USAID Teams Up with SEAFDEC and CTI to Form the Oceans and Fisheries Partnership ProjectNewsroom
United States Secretary of State John Kerry announced the U.S. Agency for International Development’s Oceans and Fisheries Partnership (USAID Oceans) project with an initial commitment of $4.3 million that will combat illegal, unreported, and unregulated (IUU) fishing and seafood fraud in the Asia-Pacific region.
Secretary Kerry, speaking during the 22nd ASEAN Regional Forum in Kuala Lumpur, Malaysia, on 6 August 2015, said, “the catch documentation and traceability system established by USAID Oceans will improve the transparency of Asia’s seafood supply chains, ensuring that fish is legally and sustainably harvested. Traceability is an essential part of our global fight to conserve marine resources and protect the health of our oceans.”
USAID is partnering with the Southeast Asian Fisheries Development Center (SEAFDEC) and the Coral Triangle Initiative (CTI) to strengthen regional, sustainable fisheries management by developing an electronic catch documentation and traceability system to track species at a high risk of being illegally traded or mislabeled.
This system will harness the latest science, technology and innovation to ensure that fish, shrimp and other marine resources are legally caught and properly labeled. Eliminating IUU fishing, which undermines efforts to conserve and manage shared fish stocks, will level the playing field for legitimate fishers and ensure the sustainability of our shared ocean resources.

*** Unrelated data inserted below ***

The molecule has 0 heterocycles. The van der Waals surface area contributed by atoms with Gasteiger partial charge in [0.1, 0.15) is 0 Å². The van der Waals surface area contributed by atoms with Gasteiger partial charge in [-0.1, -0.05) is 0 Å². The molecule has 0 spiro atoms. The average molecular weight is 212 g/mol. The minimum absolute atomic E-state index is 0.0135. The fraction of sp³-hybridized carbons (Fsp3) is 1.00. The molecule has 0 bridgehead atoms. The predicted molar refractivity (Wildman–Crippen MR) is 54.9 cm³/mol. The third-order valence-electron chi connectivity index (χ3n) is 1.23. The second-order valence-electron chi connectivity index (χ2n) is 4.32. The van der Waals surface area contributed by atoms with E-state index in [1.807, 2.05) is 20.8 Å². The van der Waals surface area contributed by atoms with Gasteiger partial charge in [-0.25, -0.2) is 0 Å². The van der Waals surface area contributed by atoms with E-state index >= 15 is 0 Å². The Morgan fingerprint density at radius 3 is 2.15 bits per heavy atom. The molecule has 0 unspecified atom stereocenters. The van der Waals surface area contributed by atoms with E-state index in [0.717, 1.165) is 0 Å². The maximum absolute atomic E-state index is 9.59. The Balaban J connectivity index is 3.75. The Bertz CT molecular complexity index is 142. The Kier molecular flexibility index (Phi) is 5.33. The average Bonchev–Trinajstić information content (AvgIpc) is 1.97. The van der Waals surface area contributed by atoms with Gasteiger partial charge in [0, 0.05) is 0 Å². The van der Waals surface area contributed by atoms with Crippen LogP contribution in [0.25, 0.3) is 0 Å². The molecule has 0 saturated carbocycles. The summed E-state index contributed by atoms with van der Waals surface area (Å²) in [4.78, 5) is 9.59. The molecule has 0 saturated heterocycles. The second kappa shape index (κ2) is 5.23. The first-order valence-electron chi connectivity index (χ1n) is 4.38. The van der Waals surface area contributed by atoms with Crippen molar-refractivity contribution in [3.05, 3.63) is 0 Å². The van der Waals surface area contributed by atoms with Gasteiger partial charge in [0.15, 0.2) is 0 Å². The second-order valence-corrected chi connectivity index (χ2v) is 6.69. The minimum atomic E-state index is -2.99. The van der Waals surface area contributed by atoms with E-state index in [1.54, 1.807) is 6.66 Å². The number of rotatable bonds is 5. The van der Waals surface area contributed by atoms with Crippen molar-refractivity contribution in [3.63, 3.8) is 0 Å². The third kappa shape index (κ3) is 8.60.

“Combatting illegal, unreported and unregulated fishing in Asia and the Pacific is vital to conserve the region’s incomparable and irreplaceable marine resources,” said Todd Sorenson, Acting Mission Director for the USAID Regional Development Mission for Asia.
“The efforts of USAID Oceans, SEAFDEC, the CTI, and their partners will have positive impacts on livelihoods, food security and economic growth in the region.”
It is estimated that over 200 million people in Asia are directly or indirectly dependent on fisheries resources for food and income. Nearly half of the people in Southeast Asia get more than 20 percent of their animal protein from fish.
The Coral Triangle, which spans six Southeast Asian and Pacific countries, contains one of the greatest concentrations of marine biodiversity in the world. USAID Oceans works to restore and protect marine and coastal ecosystems while also providing sustainable harvests of fish to local communities.
(Story courtesy of USAID Press Office.)